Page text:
But the Church is the soil in which the nutritional benefits of the Word are best assimilated into a believer’s heart. It is here, in an atmosphere of forgiveness and compassion, that the Lord can create healthy disciples. Here, He can encourage us, rebuke us when necessary, and strengthen us to grow in the harsh environment of a hostile world. Without the Church (yes, and the Word), Christians shrivel up and die.

Avoiding Holiday Dysfunction

Oh that my ways may be steadfast in keeping your statutes! Then I shall not be put to shame, having my eyes fixed on all your commandments (Psalm 119:5-6, ESV).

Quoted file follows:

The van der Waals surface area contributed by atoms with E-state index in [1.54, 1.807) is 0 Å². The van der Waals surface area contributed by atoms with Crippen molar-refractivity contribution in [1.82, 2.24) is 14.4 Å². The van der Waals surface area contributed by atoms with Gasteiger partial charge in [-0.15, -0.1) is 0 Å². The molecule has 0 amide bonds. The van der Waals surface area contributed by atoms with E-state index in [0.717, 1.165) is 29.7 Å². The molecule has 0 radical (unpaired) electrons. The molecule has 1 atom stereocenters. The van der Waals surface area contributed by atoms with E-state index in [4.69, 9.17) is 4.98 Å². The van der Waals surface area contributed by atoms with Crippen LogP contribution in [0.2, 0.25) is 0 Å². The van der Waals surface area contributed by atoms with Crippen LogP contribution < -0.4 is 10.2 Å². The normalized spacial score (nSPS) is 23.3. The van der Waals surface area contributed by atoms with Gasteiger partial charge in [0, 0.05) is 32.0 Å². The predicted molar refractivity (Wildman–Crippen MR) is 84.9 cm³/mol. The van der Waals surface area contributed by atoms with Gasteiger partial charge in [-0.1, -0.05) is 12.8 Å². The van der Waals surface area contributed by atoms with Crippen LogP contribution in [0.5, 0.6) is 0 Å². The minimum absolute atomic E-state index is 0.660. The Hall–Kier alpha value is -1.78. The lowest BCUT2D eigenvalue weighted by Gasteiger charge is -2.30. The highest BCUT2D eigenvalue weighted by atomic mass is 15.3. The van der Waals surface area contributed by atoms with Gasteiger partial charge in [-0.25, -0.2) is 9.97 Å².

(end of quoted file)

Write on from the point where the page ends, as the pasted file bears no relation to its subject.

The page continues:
The holiday season is one of the worst for depression. The contrast between the joyful facades that are supposed to accompany the season and the painful realities we feel increases our sadness. Then there are the obligatory, but awkward, family gatherings that often highlight the dysfunctions of our relatives (or, sometimes, ourselves). We genuinely love them but recognize that their drug, alcohol, relational, or financial struggles are ultimately the product of their own decisions. It is difficult to sympathize while holding our tongues so that we are not perceived as being judgmental. To avoid these subjects, the conversation turns to football, the entertainment turns to new movies opening on Christmas Day (that connection is not coincidental), and the parties turn to alcohol.